Tag Archives: PowerShell

Exchange PowerShell: How to Bulk Import/Create Mail Contacts

Exchange2013 PowerShell

I’ve been working a lot with Exchange 2013 recently so will be focusing my next few posts on some PowerShell I have used and found useful to help me setup an Exchange 2013 environment for a new company.

In this post I will look at the process I used to bulk create Contacts.

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PowerShell: How to add all users in an OU to a Security Group using Get-ADUser and Add-ADGroupMember

PowerShellI’m currently setting up a new system for a client and wanted to add all users in a specific Organisational Unit (OU) to a specific Security Group.

I’ve written about Get-ADUser a few times before, so by combining that with another PowerShell cmdlet Add-ADGroupMember to add users to a group we should be in business!

In this example we’ll add users in the OU Head Office to the SSLVPN Users Security Group.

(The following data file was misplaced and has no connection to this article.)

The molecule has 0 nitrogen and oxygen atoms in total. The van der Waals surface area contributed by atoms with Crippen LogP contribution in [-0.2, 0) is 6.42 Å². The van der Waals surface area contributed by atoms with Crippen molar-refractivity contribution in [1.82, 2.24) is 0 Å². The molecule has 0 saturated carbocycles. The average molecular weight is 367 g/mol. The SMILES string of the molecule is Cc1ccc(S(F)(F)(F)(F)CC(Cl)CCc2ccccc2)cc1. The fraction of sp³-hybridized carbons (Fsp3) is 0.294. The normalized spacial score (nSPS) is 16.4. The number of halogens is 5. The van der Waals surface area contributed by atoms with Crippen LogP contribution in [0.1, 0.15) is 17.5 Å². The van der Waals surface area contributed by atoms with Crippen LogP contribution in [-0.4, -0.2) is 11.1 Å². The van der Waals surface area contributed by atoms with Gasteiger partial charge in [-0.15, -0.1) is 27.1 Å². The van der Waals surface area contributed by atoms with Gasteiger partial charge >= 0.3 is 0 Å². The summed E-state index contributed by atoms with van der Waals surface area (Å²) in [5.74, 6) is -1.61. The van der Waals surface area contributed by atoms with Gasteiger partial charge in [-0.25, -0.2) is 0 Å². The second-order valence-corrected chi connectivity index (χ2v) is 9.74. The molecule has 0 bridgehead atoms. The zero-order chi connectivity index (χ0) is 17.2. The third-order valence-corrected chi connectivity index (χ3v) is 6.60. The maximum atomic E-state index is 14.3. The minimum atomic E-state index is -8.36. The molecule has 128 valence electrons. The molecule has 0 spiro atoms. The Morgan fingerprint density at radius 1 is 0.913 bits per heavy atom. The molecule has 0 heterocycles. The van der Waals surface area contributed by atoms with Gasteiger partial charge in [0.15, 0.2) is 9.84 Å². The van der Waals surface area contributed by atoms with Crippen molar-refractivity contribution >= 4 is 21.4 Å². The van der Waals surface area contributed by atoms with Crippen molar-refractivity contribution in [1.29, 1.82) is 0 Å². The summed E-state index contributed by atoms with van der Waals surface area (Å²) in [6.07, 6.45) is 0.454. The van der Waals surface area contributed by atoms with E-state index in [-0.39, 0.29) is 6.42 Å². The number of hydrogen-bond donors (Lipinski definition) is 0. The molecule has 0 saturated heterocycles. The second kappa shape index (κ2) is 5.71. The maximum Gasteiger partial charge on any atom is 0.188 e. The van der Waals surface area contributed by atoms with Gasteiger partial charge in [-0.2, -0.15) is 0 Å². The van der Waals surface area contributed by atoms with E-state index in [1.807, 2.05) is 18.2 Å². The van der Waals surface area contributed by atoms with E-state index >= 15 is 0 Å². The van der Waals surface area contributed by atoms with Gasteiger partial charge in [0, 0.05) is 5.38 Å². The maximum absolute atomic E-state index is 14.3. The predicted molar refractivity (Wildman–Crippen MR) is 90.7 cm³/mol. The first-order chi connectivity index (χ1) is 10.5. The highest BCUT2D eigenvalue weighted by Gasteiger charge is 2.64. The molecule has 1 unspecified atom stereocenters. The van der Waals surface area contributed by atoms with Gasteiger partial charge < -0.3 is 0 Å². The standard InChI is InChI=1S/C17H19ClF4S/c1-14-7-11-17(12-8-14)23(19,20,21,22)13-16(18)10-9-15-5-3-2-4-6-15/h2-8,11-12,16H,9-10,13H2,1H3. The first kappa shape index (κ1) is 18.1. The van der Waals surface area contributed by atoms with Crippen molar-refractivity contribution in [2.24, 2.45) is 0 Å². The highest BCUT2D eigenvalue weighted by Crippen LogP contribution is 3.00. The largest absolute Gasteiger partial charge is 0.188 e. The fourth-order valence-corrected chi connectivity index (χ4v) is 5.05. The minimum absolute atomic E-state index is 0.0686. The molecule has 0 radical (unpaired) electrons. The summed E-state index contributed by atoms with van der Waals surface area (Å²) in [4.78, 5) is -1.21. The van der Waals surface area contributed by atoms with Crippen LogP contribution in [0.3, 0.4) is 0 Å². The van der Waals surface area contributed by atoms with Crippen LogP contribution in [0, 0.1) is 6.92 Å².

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PowerShell: How to clean up the WinSxS folder in Windows Server 2012 R2

Windows Server 2012 R2

In this post we’ll look at how to use PowerShell to reduce the size of the WinSxS folder in Windows Server 2012 R2.

A customer has a very quick SSD based server at a cloud provider, but although it is SSD based it only has a tiny 40GB C:, which is a very small footprint for the OS, a couple of apps and logs files. So i was asked to take a look and see what i could do to make a bit of room.

The WinSxS folder contains the files for all the Windows Features you can install in the default operating system. Each time you run a windows update files in the WinSxS folder get update and the size will continue to grow.